What Causes Depression

Dr. Sonya Nobbe, ND

So you’ve been told that you have a deficiency of the “happy” brain chemical serotonin, and that a drug will help you feel better by increasing your body’s response to serotonin. But what caused that serotonin deficiency in the first place? And what will happen if you neglect to address this underlying cause by relying solely on the medication?

Research clearly demonstrates that chronic stress can cause serotonin deficiencies and depression. Many of us would agree that spiritual or emotional stress incurred during childhood or in our jobs and relationships, can lead to depression. But chronic ‘stress’ also applies to physiological (body) stress. Stress from chronic illness can stimulate biochemical processes (e.g. inflammation), in the body that “steal” nutrients otherwise used for serotonin production, thereby contributing to depression symptoms. This stress biochemistry is a survival strategy that our bodies have used theoretically since the caveman age, and we haven’t adapted yet to our fast-paced North American culture.

Our bodies are built to manage short bouts of high stress, such as what you might feel if suddenly attacked by a wild animal. Our bodies are not biochemically equipped to manage any amount of chronic stress, no matter how low grade, and no matter whether emotional, environmental, or physical. When “healthy” biochemical processes are put on hold in favour of those that support our stress response, nutrients are depleted, normal wear and tear on our bodies is not repaired, our bodies switch to inefficient energy production processes (i.e. we feel tired and ‘old’), and chronic disease progresses.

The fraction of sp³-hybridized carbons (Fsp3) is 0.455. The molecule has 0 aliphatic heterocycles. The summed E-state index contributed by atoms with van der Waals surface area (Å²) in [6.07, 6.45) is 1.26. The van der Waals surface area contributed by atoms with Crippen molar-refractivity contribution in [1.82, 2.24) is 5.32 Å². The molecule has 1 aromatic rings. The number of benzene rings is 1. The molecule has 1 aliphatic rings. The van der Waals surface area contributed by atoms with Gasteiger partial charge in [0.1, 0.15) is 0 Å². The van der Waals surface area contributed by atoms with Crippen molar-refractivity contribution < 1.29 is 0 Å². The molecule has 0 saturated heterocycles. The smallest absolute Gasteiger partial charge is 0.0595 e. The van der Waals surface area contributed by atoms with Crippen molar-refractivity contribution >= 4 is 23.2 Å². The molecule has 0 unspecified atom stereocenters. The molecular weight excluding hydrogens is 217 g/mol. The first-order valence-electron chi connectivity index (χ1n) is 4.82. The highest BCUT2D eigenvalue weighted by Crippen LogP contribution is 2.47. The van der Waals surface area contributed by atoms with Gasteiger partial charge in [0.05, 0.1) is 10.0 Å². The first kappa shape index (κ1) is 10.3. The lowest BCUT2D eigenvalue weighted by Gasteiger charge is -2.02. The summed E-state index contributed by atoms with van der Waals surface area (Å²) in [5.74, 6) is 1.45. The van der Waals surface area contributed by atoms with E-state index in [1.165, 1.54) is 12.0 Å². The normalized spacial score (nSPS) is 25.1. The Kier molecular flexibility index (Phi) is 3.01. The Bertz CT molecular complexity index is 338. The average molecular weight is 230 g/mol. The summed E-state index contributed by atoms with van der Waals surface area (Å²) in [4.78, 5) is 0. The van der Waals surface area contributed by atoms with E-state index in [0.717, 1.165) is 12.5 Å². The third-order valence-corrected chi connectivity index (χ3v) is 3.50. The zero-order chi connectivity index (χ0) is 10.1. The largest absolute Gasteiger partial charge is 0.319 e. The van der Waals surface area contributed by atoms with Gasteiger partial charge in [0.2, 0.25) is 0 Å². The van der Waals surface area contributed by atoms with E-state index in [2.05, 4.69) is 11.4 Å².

What common health conditions can cause this shift in our body’s biochemistry and drop in serotonin? A surprisingly high number! This list potentially includes anything from food intolerances to blood sugar imbalances, heart disease, arthritis, and insomnia. Research links each one of these conditions to depression symptoms, though why it affects some people and not others is still a medical mystery.

Our serotonin levels are also affected by the health of our digestive tract. Food intolerances and some digestive diseases are known to substantially reduce the gut’s ability to absorb nutrients from food, including the amino acid tryptophan and mineral iron, which our brain uses to make serotonin. Furthermore, up to 95% of the serotonin in our bodies is actually made by cells in our intestine! Unhealthy guts can change serotonin metabolism, thereby affecting our mood.

Estrogen and progesterone hormones also affect our mood by directly targeting serotonin receptors in the brain. Many women (and their partners!) will tell you that their mood is clearly affected at the end of their menstrual cycle when estrogen levels are high relative to progesterone levels. Supporting the body’s ability to create a better hormone balance can dramatically improve mood symptoms due to hormone imbalances.

The cause of mental health concerns rarely exists in the brain. It’s unfortunately not as simple as taking a pill (whether pharmaceutical, botanical, or natural supplement), to re-balance brain chemicals. And though depression is most certainly comprised of varying degrees of emotional and spiritual concerns, there are quite a few common physical health concerns that can directly contribute to depression. Working with a health practitioner to address these physical conditions is critical to the successful treatment of your mood.

brain, Mental health, stress


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